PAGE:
China boasts the largest pig supply in the world, but it's all under threat from the ongoing African swine fever crisis.
Experts say that the consequences of the viral disease, which is projected to cost the nation 200 million pigs, will be felt all around the world.
Ongoing Crisis In China
South China Morning Post reports that since the crisis began in August 2018, China has culled 1.02 million pigs and confirmed 129 cases of African swine fever, according to Wang Junxun of the Ministry of Agriculture and Rural Affairs.
The population of mother pigs or sows has plummeted 21 percent in a single year, which could lead to limited supply in the future. As a result, prices have already increased, and it's expected to rise even higher later in 2019.
Some experts reveal that the reality may be even worse than the numbers that are made public. An industry source who asked not to be named explained that the government is not fully reporting the real situation at big pig farms where output could have already been reduced by 30 to 40 percent.
China could lose a total of up to 200 million pigs, according to Rabobank, which is nearly three times the pig population of the entire United States. If there is a shortfall in China, the shortage of pork in the country will be much more than what the rest of the world can provide.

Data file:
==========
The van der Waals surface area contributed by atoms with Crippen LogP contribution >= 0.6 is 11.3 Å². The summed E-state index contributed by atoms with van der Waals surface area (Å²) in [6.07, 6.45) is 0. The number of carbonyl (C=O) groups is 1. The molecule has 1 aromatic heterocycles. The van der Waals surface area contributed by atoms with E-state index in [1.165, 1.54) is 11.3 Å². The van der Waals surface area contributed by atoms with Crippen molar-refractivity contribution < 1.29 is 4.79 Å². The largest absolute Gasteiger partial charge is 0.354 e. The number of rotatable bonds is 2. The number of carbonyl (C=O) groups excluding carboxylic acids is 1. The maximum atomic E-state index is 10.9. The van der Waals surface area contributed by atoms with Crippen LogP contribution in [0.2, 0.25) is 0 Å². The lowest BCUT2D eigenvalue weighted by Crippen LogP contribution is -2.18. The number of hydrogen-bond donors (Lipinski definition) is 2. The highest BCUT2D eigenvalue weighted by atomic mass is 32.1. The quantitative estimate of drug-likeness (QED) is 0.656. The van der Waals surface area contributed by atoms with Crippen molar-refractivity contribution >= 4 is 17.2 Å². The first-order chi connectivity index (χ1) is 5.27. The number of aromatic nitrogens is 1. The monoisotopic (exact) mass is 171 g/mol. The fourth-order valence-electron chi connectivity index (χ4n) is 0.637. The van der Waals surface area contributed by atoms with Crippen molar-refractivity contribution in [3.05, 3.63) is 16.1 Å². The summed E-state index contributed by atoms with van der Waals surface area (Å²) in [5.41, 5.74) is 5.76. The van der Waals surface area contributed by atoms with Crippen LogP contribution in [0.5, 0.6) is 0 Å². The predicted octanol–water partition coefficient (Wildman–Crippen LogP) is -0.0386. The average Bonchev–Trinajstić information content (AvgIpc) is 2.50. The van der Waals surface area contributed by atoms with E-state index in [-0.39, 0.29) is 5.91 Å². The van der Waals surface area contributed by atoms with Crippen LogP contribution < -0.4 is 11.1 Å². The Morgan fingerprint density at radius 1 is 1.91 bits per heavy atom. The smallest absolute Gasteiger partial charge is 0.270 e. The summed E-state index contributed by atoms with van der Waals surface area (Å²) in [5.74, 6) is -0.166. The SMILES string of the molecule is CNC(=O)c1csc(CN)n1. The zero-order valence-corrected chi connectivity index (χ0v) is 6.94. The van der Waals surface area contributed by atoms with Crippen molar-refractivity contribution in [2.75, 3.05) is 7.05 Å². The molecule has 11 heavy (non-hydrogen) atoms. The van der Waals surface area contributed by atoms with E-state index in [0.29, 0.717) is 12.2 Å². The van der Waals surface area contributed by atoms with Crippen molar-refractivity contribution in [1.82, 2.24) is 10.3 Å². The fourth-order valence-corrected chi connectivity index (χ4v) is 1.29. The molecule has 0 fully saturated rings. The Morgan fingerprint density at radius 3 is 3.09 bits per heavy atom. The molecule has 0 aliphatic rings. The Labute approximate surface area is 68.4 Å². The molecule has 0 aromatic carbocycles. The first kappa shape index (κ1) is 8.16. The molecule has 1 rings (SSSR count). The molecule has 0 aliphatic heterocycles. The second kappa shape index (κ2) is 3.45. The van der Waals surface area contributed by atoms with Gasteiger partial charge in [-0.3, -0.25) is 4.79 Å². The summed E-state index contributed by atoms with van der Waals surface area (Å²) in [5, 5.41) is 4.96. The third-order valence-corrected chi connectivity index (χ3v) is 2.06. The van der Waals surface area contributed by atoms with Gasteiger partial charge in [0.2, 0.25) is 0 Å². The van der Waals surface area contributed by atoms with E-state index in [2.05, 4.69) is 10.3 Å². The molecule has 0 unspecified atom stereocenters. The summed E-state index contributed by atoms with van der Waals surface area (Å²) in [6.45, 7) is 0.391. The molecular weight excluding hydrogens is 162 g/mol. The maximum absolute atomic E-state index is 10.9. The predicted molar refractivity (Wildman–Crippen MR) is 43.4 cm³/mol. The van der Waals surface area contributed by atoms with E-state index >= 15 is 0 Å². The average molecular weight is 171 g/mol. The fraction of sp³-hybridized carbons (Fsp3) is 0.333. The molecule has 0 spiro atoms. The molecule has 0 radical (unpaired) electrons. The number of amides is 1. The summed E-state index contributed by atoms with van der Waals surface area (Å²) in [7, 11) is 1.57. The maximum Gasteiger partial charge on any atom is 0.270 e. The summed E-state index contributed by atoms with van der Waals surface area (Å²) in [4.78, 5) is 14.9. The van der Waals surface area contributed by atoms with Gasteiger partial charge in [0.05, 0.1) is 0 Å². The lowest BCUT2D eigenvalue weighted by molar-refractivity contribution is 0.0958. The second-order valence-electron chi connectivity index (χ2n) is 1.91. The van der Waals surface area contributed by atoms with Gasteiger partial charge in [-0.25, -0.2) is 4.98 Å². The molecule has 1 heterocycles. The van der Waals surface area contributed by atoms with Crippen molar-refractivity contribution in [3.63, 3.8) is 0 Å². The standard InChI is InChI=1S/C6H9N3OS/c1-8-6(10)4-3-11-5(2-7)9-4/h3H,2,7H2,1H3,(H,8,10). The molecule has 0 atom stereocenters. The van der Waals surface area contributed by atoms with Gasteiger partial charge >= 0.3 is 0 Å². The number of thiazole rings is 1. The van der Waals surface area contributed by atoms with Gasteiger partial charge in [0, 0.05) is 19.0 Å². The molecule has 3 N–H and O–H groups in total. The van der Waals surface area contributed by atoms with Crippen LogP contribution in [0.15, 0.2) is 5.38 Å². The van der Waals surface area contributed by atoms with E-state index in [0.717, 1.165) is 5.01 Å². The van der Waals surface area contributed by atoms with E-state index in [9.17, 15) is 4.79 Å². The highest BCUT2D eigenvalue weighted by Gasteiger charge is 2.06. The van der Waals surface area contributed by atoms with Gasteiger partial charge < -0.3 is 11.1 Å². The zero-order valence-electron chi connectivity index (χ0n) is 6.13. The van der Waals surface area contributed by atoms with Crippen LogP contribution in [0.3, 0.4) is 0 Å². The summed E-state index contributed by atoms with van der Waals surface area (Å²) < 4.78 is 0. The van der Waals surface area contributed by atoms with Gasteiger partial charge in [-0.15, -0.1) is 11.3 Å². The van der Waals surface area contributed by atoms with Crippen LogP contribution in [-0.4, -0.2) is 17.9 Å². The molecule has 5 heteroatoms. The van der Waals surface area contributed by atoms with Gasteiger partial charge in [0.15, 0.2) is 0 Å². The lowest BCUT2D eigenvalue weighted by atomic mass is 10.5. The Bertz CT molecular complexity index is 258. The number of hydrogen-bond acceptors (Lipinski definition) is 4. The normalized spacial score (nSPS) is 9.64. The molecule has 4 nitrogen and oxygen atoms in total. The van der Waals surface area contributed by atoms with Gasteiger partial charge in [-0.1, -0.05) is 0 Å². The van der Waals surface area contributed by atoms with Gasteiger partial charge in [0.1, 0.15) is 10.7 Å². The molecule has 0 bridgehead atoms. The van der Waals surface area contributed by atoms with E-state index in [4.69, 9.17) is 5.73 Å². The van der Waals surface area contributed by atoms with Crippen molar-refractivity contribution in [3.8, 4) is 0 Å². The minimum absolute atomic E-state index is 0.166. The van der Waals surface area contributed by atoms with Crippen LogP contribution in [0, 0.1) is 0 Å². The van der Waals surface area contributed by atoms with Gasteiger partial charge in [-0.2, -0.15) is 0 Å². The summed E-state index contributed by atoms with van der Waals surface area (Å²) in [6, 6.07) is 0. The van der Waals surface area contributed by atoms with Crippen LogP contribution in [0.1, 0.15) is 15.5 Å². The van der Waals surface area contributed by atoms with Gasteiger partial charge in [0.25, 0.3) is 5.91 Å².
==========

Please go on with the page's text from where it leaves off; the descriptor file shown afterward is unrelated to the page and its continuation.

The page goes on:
The Impact On The Rest Of The World
In a report from Bloomberg, Arlan Suderman, the chief commodities economist at INTL FCStone Inc., explained that the African swine fever will cause China to restructure its farm industry, and the rising prices will affect the entire world.
He added that it may take five to seven years until the disease stops spreading and farms are able to restore the stocks lost. Unfortunately, China's pork deficit cannot be replaced.
"That capacity isn't available anywhere in the world unless China is willing to pay a high enough price to bid that meat out of the hands of consumers in the U.S. as well as the rest of the world," said Suderman. "I don't think there's enough refrigerated ocean freighters to fill that gap even if China is able to buy it."
African Swine Fever
African swine fever is a highly contagious and deadly viral disease affecting pigs, according to the Animal and Plant Health Inspection Service. There is no available treatment or vaccine for the disease, which means the only way to stop an outbreak is by eliminating all affected or exposed herds.
While the African swine fever has spread in numerous countries including China, Mongolia, Vietnam, and the sub-Saharan, it has never been found in the United States.